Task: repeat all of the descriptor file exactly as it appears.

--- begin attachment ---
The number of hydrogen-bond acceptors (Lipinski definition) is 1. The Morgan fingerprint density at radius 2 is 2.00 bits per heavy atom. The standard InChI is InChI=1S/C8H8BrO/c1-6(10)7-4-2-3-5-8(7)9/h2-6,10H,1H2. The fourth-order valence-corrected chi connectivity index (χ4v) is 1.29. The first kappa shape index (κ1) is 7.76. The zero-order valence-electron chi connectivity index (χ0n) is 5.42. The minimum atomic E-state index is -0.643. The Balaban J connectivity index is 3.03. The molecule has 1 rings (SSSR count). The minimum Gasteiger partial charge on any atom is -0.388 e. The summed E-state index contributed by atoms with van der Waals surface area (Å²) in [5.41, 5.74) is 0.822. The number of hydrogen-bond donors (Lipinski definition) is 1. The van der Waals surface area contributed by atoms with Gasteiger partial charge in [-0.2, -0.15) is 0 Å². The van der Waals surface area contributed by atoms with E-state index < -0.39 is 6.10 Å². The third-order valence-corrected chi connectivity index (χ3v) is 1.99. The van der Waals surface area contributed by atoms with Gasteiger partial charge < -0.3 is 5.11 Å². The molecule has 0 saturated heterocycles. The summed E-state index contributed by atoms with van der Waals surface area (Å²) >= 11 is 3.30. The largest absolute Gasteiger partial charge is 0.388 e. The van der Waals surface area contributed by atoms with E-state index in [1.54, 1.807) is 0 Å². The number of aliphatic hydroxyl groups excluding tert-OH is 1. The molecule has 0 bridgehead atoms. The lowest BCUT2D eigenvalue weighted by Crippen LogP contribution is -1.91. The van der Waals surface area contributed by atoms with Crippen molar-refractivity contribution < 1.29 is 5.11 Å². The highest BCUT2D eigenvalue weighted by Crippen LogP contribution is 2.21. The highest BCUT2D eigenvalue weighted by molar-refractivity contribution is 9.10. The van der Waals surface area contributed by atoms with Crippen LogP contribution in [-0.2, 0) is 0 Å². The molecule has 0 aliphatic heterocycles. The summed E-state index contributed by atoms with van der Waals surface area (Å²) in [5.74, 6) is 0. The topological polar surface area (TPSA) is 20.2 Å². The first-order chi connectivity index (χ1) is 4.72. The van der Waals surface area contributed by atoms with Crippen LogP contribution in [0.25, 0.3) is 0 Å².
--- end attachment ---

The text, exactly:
The number of hydrogen-bond acceptors (Lipinski definition) is 1. The Morgan fingerprint density at radius 2 is 2.00 bits per heavy atom. The standard InChI is InChI=1S/C8H8BrO/c1-6(10)7-4-2-3-5-8(7)9/h2-6,10H,1H2. The fourth-order valence-corrected chi connectivity index (χ4v) is 1.29. The first kappa shape index (κ1) is 7.76. The zero-order valence-electron chi connectivity index (χ0n) is 5.42. The minimum atomic E-state index is -0.643. The Balaban J connectivity index is 3.03. The molecule has 1 rings (SSSR count). The minimum Gasteiger partial charge on any atom is -0.388 e. The summed E-state index contributed by atoms with van der Waals surface area (Å²) in [5.41, 5.74) is 0.822. The number of hydrogen-bond donors (Lipinski definition) is 1. The van der Waals surface area contributed by atoms with Gasteiger partial charge in [-0.2, -0.15) is 0 Å². The van der Waals surface area contributed by atoms with E-state index < -0.39 is 6.10 Å². The third-order valence-corrected chi connectivity index (χ3v) is 1.99. The van der Waals surface area contributed by atoms with Gasteiger partial charge < -0.3 is 5.11 Å². The molecule has 0 saturated heterocycles. The summed E-state index contributed by atoms with van der Waals surface area (Å²) >= 11 is 3.30. The largest absolute Gasteiger partial charge is 0.388 e. The van der Waals surface area contributed by atoms with E-state index in [1.54, 1.807) is 0 Å². The number of aliphatic hydroxyl groups excluding tert-OH is 1. The molecule has 0 bridgehead atoms. The lowest BCUT2D eigenvalue weighted by Crippen LogP contribution is -1.91. The van der Waals surface area contributed by atoms with Crippen molar-refractivity contribution < 1.29 is 5.11 Å². The highest BCUT2D eigenvalue weighted by Crippen LogP contribution is 2.21. The highest BCUT2D eigenvalue weighted by molar-refractivity contribution is 9.10. The van der Waals surface area contributed by atoms with Crippen LogP contribution in [-0.2, 0) is 0 Å². The molecule has 0 aliphatic heterocycles. The summed E-state index contributed by atoms with van der Waals surface area (Å²) in [5.74, 6) is 0. The topological polar surface area (TPSA) is 20.2 Å². The first-order chi connectivity index (χ1) is 4.72. The van der Waals surface area contributed by atoms with Crippen LogP contribution in [0.25, 0.3) is 0 Å².